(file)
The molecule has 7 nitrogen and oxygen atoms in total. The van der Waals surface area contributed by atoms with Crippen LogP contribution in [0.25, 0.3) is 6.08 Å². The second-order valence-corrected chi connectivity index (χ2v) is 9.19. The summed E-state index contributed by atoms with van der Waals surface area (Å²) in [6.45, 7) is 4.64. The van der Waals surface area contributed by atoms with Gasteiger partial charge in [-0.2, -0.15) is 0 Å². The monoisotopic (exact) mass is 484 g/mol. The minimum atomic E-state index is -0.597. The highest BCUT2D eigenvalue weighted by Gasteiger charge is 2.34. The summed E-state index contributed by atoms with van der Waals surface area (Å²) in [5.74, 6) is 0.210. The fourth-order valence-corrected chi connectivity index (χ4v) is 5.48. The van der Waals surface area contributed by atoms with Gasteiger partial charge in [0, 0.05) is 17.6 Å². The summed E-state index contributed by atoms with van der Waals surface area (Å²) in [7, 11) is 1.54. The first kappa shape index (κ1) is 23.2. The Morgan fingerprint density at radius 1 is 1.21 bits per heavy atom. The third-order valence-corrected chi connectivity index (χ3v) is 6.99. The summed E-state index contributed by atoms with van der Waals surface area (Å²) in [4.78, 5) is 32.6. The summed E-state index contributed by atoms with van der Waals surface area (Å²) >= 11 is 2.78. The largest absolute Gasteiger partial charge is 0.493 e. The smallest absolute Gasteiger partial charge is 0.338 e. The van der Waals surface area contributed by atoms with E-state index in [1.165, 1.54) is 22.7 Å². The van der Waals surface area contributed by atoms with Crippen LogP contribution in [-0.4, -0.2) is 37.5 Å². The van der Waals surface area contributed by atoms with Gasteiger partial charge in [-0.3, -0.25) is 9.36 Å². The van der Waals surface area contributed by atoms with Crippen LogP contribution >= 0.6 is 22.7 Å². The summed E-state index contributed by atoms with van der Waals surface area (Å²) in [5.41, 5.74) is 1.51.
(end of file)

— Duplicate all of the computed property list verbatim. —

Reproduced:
The molecule has 7 nitrogen and oxygen atoms in total. The van der Waals surface area contributed by atoms with Crippen LogP contribution in [0.25, 0.3) is 6.08 Å². The second-order valence-corrected chi connectivity index (χ2v) is 9.19. The summed E-state index contributed by atoms with van der Waals surface area (Å²) in [6.45, 7) is 4.64. The van der Waals surface area contributed by atoms with Gasteiger partial charge in [-0.2, -0.15) is 0 Å². The monoisotopic (exact) mass is 484 g/mol. The minimum atomic E-state index is -0.597. The highest BCUT2D eigenvalue weighted by Gasteiger charge is 2.34. The summed E-state index contributed by atoms with van der Waals surface area (Å²) in [5.74, 6) is 0.210. The fourth-order valence-corrected chi connectivity index (χ4v) is 5.48. The van der Waals surface area contributed by atoms with Gasteiger partial charge in [0, 0.05) is 17.6 Å². The summed E-state index contributed by atoms with van der Waals surface area (Å²) in [7, 11) is 1.54. The first kappa shape index (κ1) is 23.2. The Morgan fingerprint density at radius 1 is 1.21 bits per heavy atom. The third-order valence-corrected chi connectivity index (χ3v) is 6.99. The summed E-state index contributed by atoms with van der Waals surface area (Å²) in [4.78, 5) is 32.6. The summed E-state index contributed by atoms with van der Waals surface area (Å²) >= 11 is 2.78. The largest absolute Gasteiger partial charge is 0.493 e. The smallest absolute Gasteiger partial charge is 0.338 e. The van der Waals surface area contributed by atoms with E-state index in [1.165, 1.54) is 22.7 Å². The van der Waals surface area contributed by atoms with Crippen LogP contribution in [-0.4, -0.2) is 37.5 Å². The van der Waals surface area contributed by atoms with Gasteiger partial charge in [-0.3, -0.25) is 9.36 Å². The van der Waals surface area contributed by atoms with Crippen LogP contribution >= 0.6 is 22.7 Å². The summed E-state index contributed by atoms with van der Waals surface area (Å²) in [5.41, 5.74) is 1.51.